Join OCC as it celebrates Women Making History Month and hear from Molly Stapelman, founder and CEO of the organization, The Lucky Fin Project. The event is at 6 p.m., March 26, in Room G240 of the Auburn Hills Campus, 2900 Featherstone Road, Auburn Hills, MI.
Named for Nemo’s under-developed fin in the Disney movie “Finding Nemo,” the 501c3 nonprofit organization was founded after her daughter was born with Symbrachydactyly or “limb difference.”
Symbrachydactyly (sim-brak″e-dak´tĭ-le) occurs during normal embryonic development. When a baby’s hands begin to form in utero, they are shaped like mittens or paddles. Then the fingers divide. In babies with symbrachydactyly, the fingers (and sometimes the hand and arm) don’t fully form during this time. This hand disorder characterized by abnormally short fingers that are sometimes webbed or conjoined.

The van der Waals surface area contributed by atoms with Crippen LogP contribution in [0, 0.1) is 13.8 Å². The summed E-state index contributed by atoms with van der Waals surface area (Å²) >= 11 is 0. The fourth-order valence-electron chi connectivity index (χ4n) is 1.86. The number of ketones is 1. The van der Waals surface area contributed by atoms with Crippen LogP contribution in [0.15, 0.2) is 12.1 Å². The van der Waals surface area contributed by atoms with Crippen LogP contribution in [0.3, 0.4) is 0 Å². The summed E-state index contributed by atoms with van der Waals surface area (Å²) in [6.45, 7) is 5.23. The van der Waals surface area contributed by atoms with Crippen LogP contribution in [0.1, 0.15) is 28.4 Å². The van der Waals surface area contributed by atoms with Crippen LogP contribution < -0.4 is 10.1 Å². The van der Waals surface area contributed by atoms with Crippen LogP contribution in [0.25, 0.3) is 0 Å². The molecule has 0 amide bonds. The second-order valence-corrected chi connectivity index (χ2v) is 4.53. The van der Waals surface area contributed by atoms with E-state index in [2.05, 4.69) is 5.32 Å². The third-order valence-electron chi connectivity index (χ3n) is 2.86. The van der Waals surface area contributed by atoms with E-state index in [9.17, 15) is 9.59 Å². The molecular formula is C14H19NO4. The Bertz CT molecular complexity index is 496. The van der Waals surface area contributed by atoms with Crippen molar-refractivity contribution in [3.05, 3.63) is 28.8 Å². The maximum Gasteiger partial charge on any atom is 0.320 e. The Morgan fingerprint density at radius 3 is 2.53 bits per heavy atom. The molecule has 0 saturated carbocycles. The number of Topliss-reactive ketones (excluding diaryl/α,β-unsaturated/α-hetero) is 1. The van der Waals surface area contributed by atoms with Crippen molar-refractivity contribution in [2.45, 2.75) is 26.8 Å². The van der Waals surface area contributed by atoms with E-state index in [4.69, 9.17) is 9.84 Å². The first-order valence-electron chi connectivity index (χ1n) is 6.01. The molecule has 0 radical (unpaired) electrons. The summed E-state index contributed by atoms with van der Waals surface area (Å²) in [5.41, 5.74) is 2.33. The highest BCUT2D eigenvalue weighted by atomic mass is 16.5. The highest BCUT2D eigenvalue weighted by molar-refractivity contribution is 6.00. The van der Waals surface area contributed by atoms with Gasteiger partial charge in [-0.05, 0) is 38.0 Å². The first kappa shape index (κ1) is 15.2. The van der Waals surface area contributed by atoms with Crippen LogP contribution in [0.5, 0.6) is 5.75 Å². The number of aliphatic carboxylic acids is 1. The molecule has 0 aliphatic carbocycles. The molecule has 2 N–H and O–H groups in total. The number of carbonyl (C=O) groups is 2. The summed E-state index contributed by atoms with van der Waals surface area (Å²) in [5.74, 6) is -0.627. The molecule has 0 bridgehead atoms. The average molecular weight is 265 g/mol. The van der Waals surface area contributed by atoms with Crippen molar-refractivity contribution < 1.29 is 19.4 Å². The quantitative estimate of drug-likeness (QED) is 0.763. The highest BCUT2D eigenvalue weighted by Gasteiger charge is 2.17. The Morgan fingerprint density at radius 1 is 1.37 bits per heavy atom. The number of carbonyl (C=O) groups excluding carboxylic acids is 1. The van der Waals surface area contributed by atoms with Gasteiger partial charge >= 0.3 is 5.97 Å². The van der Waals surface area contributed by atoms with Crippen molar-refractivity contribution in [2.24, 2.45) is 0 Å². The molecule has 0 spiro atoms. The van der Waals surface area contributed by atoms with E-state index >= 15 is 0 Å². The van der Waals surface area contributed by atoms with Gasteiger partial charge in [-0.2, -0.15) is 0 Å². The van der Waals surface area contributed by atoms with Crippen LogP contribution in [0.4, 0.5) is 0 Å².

Stapelman began making and selling bracelets in July 2010 and to increase awareness, love and acceptance for children and adults with limb differences. Since then, she has made over 7,600 bracelets that have been sent all over the world.
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